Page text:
Emily Hawk, 4th Grade at Tobias Elementary School
As we move into testing season, the use of data to determine specific learning needs of students is more important than ever. Using her data dashboard in Dreambox, Emily has found that some students are struggling with grade level math concepts. Once she has identified students struggling with their assign focus lessons, Emily plans to assign prerequisite concepts from 2nd and 3rd grade Dreambox lessons in order to scaffold their learning. Once they have demonstrated mastery of those earlier skills, she will then move them on to the grade level skills and monitor their success. This will be incorporated with face to face small group instruction and offline application of concepts.
Melissa Ivicic, 4th Grade at Tobias Elementary School
Melissa has recently started creating her own video lessons for students to access through their playlists on Google Classroom. This allows her to teach and model activities and concepts while giving students control over their path and pace of learning. Additionally this has given her more flexibility to pull small groups for targeted instruction. Quotes from her kids:
“I can go at my own pace. I can pause it right there and then I can write down what I need to. And then I can start the video again when I’m ready.”
“Some teachers talk really fast and you might not understand what they said so with the video you can follow along and watch it again if you need to.”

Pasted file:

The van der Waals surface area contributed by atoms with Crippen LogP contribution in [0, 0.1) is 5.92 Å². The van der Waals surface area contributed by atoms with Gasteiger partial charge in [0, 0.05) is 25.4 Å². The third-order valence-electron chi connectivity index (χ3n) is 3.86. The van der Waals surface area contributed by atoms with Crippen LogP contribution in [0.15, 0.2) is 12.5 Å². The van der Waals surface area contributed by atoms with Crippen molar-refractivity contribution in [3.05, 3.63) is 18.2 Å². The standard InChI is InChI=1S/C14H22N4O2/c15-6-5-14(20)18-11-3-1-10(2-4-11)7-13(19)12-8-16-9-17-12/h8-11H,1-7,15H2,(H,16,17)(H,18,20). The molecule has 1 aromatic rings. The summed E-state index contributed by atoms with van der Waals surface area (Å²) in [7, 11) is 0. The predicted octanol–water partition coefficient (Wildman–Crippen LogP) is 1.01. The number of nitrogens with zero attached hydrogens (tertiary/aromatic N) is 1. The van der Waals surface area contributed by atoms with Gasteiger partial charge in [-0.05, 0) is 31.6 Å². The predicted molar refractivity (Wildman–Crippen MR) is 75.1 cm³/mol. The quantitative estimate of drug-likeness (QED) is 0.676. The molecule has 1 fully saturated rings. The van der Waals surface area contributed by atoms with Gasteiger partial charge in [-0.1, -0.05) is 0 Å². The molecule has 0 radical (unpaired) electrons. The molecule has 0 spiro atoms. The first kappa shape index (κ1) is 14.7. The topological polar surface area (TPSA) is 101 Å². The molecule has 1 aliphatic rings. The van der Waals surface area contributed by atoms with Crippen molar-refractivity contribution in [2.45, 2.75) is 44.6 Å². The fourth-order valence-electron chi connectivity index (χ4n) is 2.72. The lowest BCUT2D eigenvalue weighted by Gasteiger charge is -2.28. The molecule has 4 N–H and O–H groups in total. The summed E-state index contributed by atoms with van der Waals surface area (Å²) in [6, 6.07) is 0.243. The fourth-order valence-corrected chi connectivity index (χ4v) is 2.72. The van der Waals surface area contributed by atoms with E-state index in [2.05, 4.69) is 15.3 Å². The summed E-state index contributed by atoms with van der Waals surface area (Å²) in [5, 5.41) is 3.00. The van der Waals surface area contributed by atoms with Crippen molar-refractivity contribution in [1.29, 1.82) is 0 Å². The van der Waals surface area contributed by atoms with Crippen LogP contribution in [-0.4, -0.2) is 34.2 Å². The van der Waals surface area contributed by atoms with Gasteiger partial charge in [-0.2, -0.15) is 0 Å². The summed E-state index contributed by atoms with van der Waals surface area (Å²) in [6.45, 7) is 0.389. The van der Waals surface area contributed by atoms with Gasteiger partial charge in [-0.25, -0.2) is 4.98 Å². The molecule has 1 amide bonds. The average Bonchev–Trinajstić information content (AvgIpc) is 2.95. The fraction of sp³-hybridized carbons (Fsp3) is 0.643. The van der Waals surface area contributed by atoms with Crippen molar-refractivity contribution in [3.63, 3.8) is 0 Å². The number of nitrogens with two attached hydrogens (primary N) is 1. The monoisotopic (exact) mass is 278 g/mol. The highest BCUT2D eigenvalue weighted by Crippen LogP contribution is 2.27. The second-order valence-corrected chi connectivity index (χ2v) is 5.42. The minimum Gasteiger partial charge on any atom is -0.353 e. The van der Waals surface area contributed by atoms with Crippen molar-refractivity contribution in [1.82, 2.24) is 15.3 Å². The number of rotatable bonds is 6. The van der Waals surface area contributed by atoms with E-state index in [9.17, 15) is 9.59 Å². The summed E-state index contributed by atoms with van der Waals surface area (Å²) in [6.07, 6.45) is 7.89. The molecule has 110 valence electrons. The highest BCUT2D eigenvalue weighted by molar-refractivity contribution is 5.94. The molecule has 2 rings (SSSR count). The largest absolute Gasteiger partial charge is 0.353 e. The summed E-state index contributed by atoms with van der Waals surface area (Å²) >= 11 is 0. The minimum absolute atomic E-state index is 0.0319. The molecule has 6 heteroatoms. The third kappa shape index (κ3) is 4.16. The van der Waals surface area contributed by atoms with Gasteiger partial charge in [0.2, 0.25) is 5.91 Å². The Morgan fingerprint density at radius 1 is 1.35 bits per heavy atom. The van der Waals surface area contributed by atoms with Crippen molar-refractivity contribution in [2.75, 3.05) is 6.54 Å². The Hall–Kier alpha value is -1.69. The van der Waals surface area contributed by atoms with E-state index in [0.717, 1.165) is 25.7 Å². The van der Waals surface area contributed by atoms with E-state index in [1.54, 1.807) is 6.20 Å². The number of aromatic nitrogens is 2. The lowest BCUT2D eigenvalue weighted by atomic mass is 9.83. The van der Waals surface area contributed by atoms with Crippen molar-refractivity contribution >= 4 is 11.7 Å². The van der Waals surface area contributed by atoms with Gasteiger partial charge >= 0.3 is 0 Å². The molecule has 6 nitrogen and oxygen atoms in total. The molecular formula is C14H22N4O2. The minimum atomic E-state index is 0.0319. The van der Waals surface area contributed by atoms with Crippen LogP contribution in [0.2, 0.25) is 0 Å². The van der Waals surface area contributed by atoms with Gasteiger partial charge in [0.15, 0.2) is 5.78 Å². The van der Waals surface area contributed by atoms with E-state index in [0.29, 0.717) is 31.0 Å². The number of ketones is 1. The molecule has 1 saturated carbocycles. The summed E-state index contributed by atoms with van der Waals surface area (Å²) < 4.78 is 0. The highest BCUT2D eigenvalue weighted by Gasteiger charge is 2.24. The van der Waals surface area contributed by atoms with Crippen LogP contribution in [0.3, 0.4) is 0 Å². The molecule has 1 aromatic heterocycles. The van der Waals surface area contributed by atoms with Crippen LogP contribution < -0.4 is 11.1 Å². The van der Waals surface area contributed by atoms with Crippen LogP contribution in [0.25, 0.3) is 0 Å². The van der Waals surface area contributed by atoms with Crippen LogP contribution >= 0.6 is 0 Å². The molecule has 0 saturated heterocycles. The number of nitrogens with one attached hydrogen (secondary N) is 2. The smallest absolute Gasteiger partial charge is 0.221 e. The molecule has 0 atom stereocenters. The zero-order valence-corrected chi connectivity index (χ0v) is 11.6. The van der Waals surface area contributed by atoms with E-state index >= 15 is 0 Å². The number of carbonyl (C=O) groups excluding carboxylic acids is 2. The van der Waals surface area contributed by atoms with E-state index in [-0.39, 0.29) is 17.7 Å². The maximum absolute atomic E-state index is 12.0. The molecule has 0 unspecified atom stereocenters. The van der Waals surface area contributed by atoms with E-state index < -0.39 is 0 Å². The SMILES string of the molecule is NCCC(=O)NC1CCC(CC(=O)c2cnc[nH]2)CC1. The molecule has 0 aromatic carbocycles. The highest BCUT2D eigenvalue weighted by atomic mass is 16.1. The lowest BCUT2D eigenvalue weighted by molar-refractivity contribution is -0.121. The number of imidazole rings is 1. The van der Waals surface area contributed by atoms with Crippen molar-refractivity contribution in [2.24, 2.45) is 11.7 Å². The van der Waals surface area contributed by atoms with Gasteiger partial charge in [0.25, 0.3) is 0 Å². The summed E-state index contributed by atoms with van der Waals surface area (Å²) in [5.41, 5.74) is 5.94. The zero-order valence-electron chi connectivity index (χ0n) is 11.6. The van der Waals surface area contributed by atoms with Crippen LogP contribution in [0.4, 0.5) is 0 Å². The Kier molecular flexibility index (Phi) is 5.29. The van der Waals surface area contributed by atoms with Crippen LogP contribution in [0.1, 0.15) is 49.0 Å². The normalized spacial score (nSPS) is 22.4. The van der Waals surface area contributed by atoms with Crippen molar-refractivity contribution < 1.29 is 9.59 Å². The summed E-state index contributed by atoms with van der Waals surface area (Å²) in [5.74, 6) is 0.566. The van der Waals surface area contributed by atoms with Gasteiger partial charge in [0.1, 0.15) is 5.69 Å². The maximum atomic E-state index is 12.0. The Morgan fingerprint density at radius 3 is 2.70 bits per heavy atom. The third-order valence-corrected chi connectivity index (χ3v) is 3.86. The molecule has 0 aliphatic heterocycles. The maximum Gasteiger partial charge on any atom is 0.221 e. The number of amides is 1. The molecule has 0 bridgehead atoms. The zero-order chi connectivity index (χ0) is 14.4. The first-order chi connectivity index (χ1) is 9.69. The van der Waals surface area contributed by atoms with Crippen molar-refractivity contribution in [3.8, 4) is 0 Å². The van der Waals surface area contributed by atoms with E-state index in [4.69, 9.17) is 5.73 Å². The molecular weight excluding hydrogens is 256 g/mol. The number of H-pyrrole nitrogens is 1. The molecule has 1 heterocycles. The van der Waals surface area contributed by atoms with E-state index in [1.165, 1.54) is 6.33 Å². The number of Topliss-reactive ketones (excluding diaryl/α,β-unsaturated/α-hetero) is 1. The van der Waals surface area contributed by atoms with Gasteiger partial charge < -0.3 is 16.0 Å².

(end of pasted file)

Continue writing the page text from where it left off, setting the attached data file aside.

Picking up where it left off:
“It’s just more rememberable if you put in on the computer. We have something to refer to back. We can go back to our drive and get it and use it.”
Since implementing video lessons, several other teachers have started trying this as well. She is inspiring others to use technology in new ways to meet the needs of individual learners!
Heather Myers, 3rd Grade at Carpenter Hill Elementary School
“Today I tried station rotation model a little differently. I allowed them to rotate throughout the three stations at their own pace, allowing for some to take a little longer if needed and some to get through faster. I took a video and asked them to give me some reflections. Most of them liked it better, commenting that they could go at their own pace.”
Heather is exploring the individual rotation model to determine what benefits it may have for her and her students. The advantage she is interested in is the ability to have greater flexibility and choice when it comes to the pace of learning. With this model she can still pull small groups for instruction but is not ruled by the clock and specific station intervals. Students have greater agency with an individual rotation model. I’m exited to work with her as she implements this in her classroom!